IVF and pregnancy risks

Fertility Specialist Kristin Bendikson, MD, shares advice for women on the pregnancy risks that are associated and increased with the use of IVF
In Vitro Fertilization (IVF) Pregnancy Risks
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IVF and pregnancy risks

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There are several pregnancy risks that are increased with the use of in vitro fertilization or IVF. A women who undergoes IVF is more likely to have complications such as high blood pressure pregnancy -- this is referred to as pre eclampsia -- diabetis of pregnancy and preterm delivery. And in fact, when they've looked at the weights of the baby even controlling fertizational age babies tend to be a little bit smaller after IVF is used. However, when you look at twin pregnancies it doesn't matter if they're spontaneously conceived or they're conceived as a result of IVF, the complication rate with pregnancy are very similar. This is because having twins increases your chances of all of these complications of pregnancy and thus the IVF contribution to the increase in pregnancy rates is very small and made not as important.

Fertility Specialist Kristin Bendikson, MD, shares advice for women on the pregnancy risks that are associated and increased with the use of IVF

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Kristin Bendikson, MD

Fertility Specialist

Dr. Kristin A. Bendikson joined USC Fertility after finishing her obstetrics and gynecology residency at Harvard Medical School and completing her subspecialty training in Reproductive Endocrinology and Infertility at the internationally renowned Center for Reproductive Medicine and Infertility at Cornell University Medical College. During that time, she received intensive training in ovulation induction, in vitro fertilization and fertility surgery, as well as the management of other disorders including recurrent pregnancy loss, endometriosis, and polycystic ovarian syndrome. Kristin received her undergraduate degree from UCLA and attended the prestigious New York University School of Medicine. Her extensive training and years in practice have prepared her to deal with the most difficult and challenging cases.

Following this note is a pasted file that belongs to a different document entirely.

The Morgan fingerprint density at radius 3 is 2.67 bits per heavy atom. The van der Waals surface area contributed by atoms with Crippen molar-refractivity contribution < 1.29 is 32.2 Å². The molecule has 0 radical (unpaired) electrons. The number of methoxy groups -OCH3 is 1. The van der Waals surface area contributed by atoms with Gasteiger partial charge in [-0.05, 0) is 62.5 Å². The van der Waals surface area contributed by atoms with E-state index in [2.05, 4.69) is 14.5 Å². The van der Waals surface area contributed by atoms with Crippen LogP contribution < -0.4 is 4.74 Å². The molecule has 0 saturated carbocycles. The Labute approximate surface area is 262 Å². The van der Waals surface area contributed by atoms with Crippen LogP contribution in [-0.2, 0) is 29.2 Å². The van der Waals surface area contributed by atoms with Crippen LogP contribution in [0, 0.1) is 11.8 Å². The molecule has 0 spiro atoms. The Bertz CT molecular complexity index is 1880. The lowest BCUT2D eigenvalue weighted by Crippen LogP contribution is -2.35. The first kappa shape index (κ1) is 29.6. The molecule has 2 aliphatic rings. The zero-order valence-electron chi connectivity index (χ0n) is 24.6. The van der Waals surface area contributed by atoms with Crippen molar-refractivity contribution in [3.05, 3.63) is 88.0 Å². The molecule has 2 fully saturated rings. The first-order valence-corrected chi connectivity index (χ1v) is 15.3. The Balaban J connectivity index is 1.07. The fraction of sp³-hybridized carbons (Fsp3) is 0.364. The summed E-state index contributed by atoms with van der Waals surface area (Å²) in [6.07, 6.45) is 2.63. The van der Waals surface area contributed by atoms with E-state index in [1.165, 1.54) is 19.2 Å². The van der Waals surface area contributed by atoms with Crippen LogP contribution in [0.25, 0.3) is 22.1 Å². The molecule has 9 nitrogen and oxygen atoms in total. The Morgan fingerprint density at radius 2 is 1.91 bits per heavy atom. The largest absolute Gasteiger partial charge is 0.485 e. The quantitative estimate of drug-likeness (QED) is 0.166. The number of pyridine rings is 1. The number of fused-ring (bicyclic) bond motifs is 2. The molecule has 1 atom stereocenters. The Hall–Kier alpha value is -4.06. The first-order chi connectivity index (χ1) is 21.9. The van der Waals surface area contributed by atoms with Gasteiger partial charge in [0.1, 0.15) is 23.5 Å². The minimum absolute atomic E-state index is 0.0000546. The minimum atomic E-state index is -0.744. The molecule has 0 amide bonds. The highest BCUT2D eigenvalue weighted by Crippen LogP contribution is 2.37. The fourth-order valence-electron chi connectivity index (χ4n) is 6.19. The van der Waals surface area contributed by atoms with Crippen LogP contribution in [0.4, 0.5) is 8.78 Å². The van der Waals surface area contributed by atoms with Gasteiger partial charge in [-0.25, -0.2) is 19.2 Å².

Kristin holds the title of Assistant Professor of Obstetrics and Gynecology in the Division of Reproductive Endocrinology and Infertility at the USC Keck School of Medicine. She is the currently the principal investigator of several research projects including the study of zygote intrafallopian tube transfer for women of advanced reproductive age, aging of the uterine endometrium and vitamin D and its role in infertility. It is her goal to provide the highest quality care for her patients and to help them fulfill their desire of having a healthy baby. In addition, she strives to guide her patients through what can be a trying and difficult journey by providing them with the support and personal attention they need.

Fertility expert, teacher, and researcher, Kristin is also a married mother of two. She resides in West Los Angeles with her family.

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